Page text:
7 expert tips for organizing the perfect wine tasting


As a professional writer and blogger, I focus on travel and wine regions. I find the two to be a nice mix of history, culture and scenery – and wine, of course. In fact, it was through writing trips that I came to deepen the study of wine with the Wine & Spirit Education Trust. Soon after I finished this course, I started organizing tastings for various event companies. Today, I continue to study and lead tastings for public and private events.

By learning just a few key things and some basic wine knowledge, it’s easy to organize a wine tasting at home. Here are my top tips.

1. What type of wine to serve

There are many possible themes or concepts for organizing a tasting. One idea is to choose a favorite grape like Cabernet Sauvignon, for example; a wine region, like Napa Valley; wine color – red wines only; sparkling wines; or a particular vintage. As you can see, the possibilities are endless. Anything that interests you can become the theme of a fun tasting event. It might even be the best bottle of wine at $ 10! Once you’ve decided on a theme, the next decision is how many bottles to buy.

2. How many bottles to buy

The first thing you need to determine is the number of guests who will be attending. A 750 ml bottle of wine makes about five 5-ounce glasses of wine. But for a tasting event you’ll only pour 2 ounces, otherwise you’ll have a sleepover or send people home by taxi. After each guest has tasted each wine, you can then offer a glass of wine of their choice. If you are unsure of the 2 ounce amount, you can use a shot glass until you are comfortable without.

Youri Gurevitch / Shutterstock.com

3. Wine temperature

For a wine to really shine, it must be served at the right temperature. Why is temperature so important? It can either enhance the flavors or alter them. It is that simple.

Wine should be served chilled – the degree of cooling depends on the wine, of course.

Red wines should be served at 55 to 65 degrees Fahrenheit. Note that it is a bit cooler than average room temperature. If your red wine is light, perhaps a fruity Grenache blend, you can chill it in the fridge for 90 minutes. If it is a more full-bodied tannic wine like Bordeaux or Tannat, 45 minutes is enough. If it is too cold, the flavors will subside. If it is too hot, the wine will taste very alcoholic.

White wines vary from light unoaked wines to more full-bodied California chardonnay. Light wines should be served cooler: 50 degrees is the optimal temperature for a Chardonnay, and 45 to 50 degrees for a light white wine or rosé. Sparkling wines should be served between 40 and 50 degrees. The right temperature enhances the acidity and delicate floral, citrus and fruit notes of white wines.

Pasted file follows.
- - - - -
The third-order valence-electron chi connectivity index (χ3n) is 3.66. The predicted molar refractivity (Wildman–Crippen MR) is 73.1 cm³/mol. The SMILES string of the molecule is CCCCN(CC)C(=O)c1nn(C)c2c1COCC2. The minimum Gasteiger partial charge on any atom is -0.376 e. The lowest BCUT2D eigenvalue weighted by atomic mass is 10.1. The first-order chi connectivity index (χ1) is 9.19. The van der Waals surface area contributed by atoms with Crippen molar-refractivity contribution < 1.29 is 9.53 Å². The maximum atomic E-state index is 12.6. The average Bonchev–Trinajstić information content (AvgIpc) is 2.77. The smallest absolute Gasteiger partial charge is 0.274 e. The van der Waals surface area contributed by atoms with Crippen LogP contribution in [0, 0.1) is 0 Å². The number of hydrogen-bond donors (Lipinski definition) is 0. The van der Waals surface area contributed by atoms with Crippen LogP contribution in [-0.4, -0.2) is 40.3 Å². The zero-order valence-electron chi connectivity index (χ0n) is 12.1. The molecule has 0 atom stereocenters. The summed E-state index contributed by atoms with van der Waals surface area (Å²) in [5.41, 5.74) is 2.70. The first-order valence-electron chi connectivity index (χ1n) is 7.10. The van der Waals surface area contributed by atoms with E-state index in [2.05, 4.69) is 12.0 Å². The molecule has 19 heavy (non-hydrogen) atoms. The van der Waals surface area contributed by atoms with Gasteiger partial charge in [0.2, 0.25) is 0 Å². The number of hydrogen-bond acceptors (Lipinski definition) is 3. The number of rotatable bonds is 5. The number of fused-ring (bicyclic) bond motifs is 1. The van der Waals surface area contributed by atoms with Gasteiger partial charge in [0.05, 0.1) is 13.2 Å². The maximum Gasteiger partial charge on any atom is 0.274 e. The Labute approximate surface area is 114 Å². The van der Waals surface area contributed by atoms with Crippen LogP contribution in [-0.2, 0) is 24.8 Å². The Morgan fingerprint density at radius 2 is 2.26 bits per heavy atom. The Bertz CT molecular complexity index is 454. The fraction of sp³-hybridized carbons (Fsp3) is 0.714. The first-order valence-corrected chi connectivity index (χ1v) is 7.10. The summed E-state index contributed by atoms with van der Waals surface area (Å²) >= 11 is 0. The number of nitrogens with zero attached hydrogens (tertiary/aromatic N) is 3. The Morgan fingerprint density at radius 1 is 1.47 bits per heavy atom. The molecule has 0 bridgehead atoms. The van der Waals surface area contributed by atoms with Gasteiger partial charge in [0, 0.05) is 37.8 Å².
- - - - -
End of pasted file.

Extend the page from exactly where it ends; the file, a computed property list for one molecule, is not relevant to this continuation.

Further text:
If you forget to cool the wine, you can put it in the freezer. I do this all the time when I have a tasting demonstration in a store and they haven’t chilled the wine in advance. Make sure to set a timer or you might end up with a frozen, muddy mess on your hands. Note that 30 minutes is best if you are chilling the wine in the freezer.

You can also put equal parts ice and water in a bucket to cool your wine. Wait at least 30 minutes if using this method.

4. Glassware

Another item that, while not as critical as the temperature, may or may not improve your experience is the right wineglass. A minimalist approach is to have separate glasses for red and white wines. You will also need a flute for sparkling wines. The larger bowl of the red wine glass helps to capture the aromas. The small bowl of the white wine glass helps keep the temperature cooler for longer. The flute glass makes it possible to sublimate the bubbles and aromas of sparkling wines. When choosing stemmed glasses for wine tasting, avoid colored glasses. A simple transparent glass is preferable to observe the color of the wine.

I believe you should drink from whatever type of glass you like. But do not use stemless glasses for white, rosé or sparkling wine. The warmth of your hands will warm the glass and the wine.

If you want to splurge on stemware, Riedel and Zaltos make some beautiful glasses that are definitely worth a shot. To really look like a pro, serve your sparkling wine in a tulip shaped glass.

5. When to decant the wine

Most white wines do not need to be decanted. Ditto for the rosé. Very tannic and young red wines will generally benefit from decanting. Sometimes a cheap red will also taste better after decanting. If when you open a bottle it tastes a bit unpleasant, try decanting it before pronouncing it hopelessly and pouring it down the drain.